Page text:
Unlike most barnyard critters that seem to relieve themselves anywhere and everywhere, a herd of alpacas creates a communal dung pile used by the entire herd. This instinct has allowed some alpaca owners to house-train their alpacas.

Sage Advice:  Alpaca manure, also known as alpaca “beans,” makes excellent fertilizer! Plus also, alpaca poop isn’t as “fragrant” as cow manure, and it’s much easier to pick up since the alpacas all use the restroom in the same spot.

10. Momma Alpacas Give Birth Over Their Lunch Hour

Shortly after their first birthday, female alpacas are ready to become mothers. (Males, however, take longer to mature and aren’t usually ready to breed until they are roughly twice as old.) Female alpacas instinctively give birth between approximately 10:00 am and 2:00 pm. While that’s certainly more convenient for the people who raise alpacas, the real reason is that the new alpaca mother wants to be sure that her newborn, called a cria, has time to dry off, stand up, and suckle milk before the temperature drops.

A white alpaca walking on a leash, showcasing interesting alpaca facts.
Photo Credit: Sage Scott.

Frequently Asked Questions About Alpacas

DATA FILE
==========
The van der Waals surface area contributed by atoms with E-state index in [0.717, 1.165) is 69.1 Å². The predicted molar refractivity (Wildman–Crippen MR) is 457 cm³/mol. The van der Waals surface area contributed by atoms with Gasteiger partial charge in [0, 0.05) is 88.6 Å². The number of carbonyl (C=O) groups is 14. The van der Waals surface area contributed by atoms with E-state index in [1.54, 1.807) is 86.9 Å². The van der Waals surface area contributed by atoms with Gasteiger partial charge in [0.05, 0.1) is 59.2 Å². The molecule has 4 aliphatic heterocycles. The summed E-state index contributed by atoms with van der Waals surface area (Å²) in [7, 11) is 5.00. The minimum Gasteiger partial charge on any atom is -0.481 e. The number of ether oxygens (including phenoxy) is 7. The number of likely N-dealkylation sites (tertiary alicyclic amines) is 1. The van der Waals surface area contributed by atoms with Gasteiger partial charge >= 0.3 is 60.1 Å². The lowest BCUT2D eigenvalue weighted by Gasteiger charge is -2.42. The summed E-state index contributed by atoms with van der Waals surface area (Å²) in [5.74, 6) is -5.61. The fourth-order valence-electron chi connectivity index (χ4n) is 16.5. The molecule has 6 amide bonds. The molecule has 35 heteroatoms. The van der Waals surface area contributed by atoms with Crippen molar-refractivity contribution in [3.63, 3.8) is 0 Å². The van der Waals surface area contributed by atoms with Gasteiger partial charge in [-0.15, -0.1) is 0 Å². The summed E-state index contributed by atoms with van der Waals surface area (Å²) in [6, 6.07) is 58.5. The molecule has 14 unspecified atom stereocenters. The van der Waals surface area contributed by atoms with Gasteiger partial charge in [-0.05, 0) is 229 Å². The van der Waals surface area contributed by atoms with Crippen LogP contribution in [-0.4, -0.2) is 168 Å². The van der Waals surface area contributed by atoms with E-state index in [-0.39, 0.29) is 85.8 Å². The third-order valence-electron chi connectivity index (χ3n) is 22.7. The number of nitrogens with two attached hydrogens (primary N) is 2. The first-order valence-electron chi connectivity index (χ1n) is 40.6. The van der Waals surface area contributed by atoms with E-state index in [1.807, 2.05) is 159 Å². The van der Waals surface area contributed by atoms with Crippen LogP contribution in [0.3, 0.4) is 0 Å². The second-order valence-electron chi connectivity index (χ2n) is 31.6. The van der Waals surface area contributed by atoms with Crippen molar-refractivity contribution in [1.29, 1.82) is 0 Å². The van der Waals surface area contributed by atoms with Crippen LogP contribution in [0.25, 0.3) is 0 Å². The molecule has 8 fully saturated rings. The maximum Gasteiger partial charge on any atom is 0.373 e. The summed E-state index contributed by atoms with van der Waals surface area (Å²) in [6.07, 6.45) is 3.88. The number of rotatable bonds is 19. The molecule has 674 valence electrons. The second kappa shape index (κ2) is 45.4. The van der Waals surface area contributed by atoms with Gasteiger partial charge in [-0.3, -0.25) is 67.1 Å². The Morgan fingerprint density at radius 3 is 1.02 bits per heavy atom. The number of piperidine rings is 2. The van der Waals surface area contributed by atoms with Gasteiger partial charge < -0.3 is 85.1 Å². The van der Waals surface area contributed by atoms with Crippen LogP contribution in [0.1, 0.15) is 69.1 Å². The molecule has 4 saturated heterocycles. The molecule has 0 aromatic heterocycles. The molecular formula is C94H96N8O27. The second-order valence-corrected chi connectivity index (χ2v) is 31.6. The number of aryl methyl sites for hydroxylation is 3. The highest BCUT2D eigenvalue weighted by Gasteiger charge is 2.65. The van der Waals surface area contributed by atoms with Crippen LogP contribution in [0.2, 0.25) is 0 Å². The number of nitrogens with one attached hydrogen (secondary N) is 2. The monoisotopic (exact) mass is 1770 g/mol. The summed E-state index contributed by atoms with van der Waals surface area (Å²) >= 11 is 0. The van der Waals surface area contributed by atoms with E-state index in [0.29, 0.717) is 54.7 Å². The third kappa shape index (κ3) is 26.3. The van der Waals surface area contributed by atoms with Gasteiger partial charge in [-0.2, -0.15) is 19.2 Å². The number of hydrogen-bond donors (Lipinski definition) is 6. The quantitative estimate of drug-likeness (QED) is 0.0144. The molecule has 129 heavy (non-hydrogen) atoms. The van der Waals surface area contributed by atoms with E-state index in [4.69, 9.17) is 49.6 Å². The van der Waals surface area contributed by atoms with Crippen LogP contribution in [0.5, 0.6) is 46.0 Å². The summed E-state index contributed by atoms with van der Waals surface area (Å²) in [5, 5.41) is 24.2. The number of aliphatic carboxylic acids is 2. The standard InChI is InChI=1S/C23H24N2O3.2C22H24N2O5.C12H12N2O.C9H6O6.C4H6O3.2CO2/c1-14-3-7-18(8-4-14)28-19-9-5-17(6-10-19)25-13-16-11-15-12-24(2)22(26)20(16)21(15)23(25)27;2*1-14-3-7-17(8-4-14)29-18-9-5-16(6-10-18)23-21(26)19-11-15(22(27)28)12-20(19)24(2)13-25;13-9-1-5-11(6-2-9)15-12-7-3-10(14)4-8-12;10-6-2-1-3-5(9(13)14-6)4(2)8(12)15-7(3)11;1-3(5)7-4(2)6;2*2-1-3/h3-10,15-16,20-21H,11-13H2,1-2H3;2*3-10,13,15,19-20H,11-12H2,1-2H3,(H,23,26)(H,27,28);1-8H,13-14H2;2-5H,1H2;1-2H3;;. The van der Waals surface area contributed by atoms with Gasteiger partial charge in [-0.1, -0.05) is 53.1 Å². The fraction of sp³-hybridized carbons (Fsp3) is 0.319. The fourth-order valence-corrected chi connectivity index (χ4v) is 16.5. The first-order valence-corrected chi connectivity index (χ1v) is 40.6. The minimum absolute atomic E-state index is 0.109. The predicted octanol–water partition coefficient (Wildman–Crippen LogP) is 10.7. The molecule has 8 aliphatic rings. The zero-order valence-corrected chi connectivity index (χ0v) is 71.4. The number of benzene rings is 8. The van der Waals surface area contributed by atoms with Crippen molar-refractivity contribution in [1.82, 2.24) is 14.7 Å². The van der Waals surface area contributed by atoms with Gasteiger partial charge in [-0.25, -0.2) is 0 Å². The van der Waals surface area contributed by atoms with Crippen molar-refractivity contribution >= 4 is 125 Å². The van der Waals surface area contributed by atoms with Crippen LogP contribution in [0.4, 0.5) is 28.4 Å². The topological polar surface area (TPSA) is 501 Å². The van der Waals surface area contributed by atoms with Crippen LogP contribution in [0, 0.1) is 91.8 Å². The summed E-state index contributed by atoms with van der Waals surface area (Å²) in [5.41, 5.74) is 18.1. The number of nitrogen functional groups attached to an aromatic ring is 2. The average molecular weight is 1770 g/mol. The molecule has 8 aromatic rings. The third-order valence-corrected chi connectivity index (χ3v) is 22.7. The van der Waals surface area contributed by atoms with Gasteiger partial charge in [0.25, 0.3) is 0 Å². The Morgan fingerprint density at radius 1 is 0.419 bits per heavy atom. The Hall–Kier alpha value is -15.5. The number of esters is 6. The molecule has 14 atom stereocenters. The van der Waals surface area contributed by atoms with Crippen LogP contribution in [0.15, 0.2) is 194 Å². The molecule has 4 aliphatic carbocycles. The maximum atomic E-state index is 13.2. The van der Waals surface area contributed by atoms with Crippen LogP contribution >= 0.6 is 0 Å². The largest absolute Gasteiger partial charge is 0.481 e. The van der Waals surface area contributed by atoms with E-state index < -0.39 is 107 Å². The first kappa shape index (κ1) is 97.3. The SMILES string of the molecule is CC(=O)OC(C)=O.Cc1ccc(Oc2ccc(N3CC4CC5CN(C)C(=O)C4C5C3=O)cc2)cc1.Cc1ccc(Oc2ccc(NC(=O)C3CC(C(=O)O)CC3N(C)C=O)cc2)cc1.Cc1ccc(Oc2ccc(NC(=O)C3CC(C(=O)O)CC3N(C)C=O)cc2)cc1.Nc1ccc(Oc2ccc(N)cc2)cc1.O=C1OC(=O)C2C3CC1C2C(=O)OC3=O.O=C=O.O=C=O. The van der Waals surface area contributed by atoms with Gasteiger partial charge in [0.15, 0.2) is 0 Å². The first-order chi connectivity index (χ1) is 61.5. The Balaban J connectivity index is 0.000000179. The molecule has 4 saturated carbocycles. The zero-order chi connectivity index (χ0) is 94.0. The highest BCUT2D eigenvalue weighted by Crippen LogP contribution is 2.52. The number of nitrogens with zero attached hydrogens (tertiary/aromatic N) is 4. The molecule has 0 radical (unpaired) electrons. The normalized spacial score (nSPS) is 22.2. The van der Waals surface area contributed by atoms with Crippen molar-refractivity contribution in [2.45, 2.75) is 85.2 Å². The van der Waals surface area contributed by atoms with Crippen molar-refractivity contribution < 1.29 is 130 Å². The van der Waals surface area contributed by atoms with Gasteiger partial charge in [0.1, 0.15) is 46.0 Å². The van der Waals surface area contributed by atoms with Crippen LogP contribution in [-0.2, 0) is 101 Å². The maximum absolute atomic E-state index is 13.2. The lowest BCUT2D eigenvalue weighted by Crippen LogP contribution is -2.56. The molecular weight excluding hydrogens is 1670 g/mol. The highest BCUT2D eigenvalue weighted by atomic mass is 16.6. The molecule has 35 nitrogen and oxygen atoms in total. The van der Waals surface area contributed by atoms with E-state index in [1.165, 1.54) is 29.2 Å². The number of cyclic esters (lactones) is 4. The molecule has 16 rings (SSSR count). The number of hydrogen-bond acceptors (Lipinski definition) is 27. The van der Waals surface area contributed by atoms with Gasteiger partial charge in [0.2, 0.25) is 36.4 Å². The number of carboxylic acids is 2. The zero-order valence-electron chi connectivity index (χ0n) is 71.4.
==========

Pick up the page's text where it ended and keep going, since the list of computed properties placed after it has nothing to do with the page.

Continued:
Now, let’s dive into some of the most burning questions about alpacas. Whether you’re pondering their relationship with llamas, curious about their weight, or wondering if you could have one as a pet, I’ve got you covered.

Are alpacas and llamas the same animal?

While both part of the camel family, alpacas and llamas are different animals.

How much do alpacas weigh?

An adult alpaca is typically between 105 and 185 pounds when fully grown. Baby alpacas, known as cria, weigh about 18 to 20 pounds at birth.

Why do alpacas spit?

An alpaca might spit for a variety of reasons. If the animal feels threatened, is stressed, or is protecting food, it might spit. Most commonly, alpacas spit at each other, but they will spit at humans for the same reasons.

Can alpacas be pets?

Alpacas are primarily raised for their fiber (or wool). It’s deliciously soft, incredibly warm, and super breathable. But alpacas can also be great pets. (Although I wouldn’t recommend keeping one in the house.) But before you get an alpaca as a pet, know that they are pack animals. So, if you plan to get an alpaca, you’ll need to plan on purchasing at least two! And as a general rule, one acre of land is enough space for up to ten alpacas.

Can alpacas be house trained?

I wouldn’t keep an alpaca in the house. But outside in the pasture or barn, alpacas will designate a spot that they’ll consistently use as a toilet. This makes it easy to clean up after your pack of alpacas (and you have less landminds to watch for in the yard!

Do You Have Another Fun Fact About Alpacas?

Have you spent time with an adorable alpaca? Do you have another alpaca fun fact to add to this list? Share your thoughts in the comments section below.

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2 thoughts on “10 Alpaca Facts: Beyond the Adorable Fluff”

  1. Alpaca moms are incredible! Their instincts are truly remarkable. It’s really interesting to learn about their unique behaviors.